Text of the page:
Why Zuma can’t win on Malema

The grinding of teeth about President Jacob Zuma’s kid-glove handling of Julius Malema, the man who has stepped into his shoes as South Africa’s most controversial figure, Julius Malema, is almost audible.

Overnight it seems expectations of swift justice have been dashed and there are even emotional pronouncements that Zuma is finished if he fails to act.

In an ironic twist many South Africans are asking Zuma to save them from Malema, when only a year ago they were asking the ANC to save them from a Zuma presidency, a reality we now seem to have settled into comfortably.

Expectations for the censoring of Malema were raised by Zuma himself when he called a press conference two weeks ago in which he criticised Malema’s actions, even though he could not bring himself to call him by name. “The charges” Malema was meant to face were leaked last weekend.

Much of the throwing up of hands in disbelief has to do with the belief that JZ was the only credible authority who could act decisively on Malema. But the Mail & Guardian reported last week that the matter is not that clear-cut, that there are factions and interests that JZ has to consider before acting, and that he faces a possible backlash if he appears too hostile to Malema. I am also gradually coming around to the view that Zuma is just not the sort of leader who acts immediately and decisively.

Given his stint as part of the notorious Mbokodo, which, during struggle days treated ANC dissenters in exile harshly, even cruelly, one might have assumed that he was a hard man. Yet on the public stage in the past few years he has been anything but that.

It is quite clear that he believes his diverse coalition — the one that steamrollered former president Thabo Mbeki — should be kept intact. However, recent comments and posturing by Cosatu in particular suggest they are losing faith in him and are no longer confident that his presidency, while consultative, will be much different from Mbeki’s in policy and substance.

But if they feel betrayed, it is because of their own folly — in the single-minded moment of dethroning Mbeki many within their ranks asked the question: “What is the basis for our belief that Zuma will advance a left-wing agenda? That he is a simple man-of-the-people from Nkandla who believes in rural development?”

Recent comments and prevarication all tell the story of criss-crossing agendas, confusing alliances and new realignments emerging in the tripartite alliance.

My reading is that the mainstream in Cosatu and the South African Communist Party now regard ANC secretary general Gwede Mantashe as their saviour to free them from the grasp of the tenderpreneurs represented by the likes of Malema and Siphiwe Nyanda, the minister of ­communications.

Their energy is now directed to rescuing Mantashe from a lynching by the Malema lobby which plans to oust him at the ANC national conference in 2012 and replace him with Fikile Mbalula.

Malema has played right into their hands by just being Malema, exhibiting the kind of behaviour that offends just decent human manners but directly violates ANC principles and conduct. To discipline Malema now presents an opportunity to kill off the kingmaker of the Mbalula group.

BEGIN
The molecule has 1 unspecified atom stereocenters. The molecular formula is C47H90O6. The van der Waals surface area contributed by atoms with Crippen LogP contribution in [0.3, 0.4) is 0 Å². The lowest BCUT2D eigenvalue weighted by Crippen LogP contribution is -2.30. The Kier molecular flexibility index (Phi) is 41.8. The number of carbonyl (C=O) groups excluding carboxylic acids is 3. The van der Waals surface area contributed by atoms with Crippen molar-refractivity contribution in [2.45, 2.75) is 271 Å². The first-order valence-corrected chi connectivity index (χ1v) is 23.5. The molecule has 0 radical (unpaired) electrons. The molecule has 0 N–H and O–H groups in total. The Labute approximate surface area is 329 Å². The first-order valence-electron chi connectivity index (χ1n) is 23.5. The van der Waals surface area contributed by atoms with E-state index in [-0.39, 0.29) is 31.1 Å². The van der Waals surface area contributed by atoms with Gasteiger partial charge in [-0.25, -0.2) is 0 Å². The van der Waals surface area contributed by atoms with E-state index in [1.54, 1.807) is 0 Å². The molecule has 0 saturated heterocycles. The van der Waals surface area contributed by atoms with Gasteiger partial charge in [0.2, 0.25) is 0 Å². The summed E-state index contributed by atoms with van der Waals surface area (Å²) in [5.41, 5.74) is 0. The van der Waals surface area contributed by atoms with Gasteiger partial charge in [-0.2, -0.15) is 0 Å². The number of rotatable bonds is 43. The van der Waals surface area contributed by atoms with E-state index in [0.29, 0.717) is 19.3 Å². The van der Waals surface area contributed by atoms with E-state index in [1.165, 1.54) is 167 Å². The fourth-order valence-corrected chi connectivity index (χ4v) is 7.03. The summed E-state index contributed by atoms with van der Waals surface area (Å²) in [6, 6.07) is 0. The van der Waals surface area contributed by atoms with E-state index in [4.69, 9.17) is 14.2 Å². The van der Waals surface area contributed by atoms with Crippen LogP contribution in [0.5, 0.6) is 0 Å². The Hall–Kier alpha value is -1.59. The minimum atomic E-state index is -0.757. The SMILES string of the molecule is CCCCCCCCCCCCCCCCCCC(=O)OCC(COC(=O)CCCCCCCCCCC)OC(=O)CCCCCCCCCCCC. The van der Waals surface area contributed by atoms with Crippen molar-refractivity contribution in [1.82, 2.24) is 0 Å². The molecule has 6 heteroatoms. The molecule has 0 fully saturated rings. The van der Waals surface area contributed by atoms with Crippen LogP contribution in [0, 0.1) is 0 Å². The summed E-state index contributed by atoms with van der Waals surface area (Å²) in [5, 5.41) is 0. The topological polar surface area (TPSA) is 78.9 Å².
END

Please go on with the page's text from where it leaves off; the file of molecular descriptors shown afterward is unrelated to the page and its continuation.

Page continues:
It is the leaders on the left who are now almost blackmailing Zuma either to act decisively or to accept that he has lost the moral authority and will be “finished” if he dithers. Their reasons for pushing for the disciplining of Malema are very different from those of ordinary South Africans who just want Malema to shut up or are offended by an opulent lifestyle seemingly funded by questionable tenders.

The Malema/Mbalula faction is also formidable and consists of arrogant street fighters who believe in their organisational skills and are convinced that Mantashe is as good as gone as the secretary general. Anyone who sends the following SMS to the president of the country must believe in his or her own immortality: “The British media called you a bimbo and now one of them [BBC journalist Jonah Fisher] met his match [in Malema], but you decide to go public and condemn Julius,” the SMS read.

It was sent by a prominent national executive committee member who has supported Zuma for a long time but is uneasy with the hardening of his attitude to Malema.

His group is hellbent on putting pressure on Zuma to intervene and override formal ANC disciplinary processes in order to protect Malema.

Zuma will take flak whichever direction he chooses. And we have seen enough of Zuma to know that he believes too much in consensus politics to stare down the barrel of any faction’s gun. Ultimately, it looks as if the matter will be deferred to the national executive committee, which will slap Malema on the wrist. Then all sides will claim victory and the rest of us will be left wondering what the hell happened.

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Rapule Tabane
Guest Author

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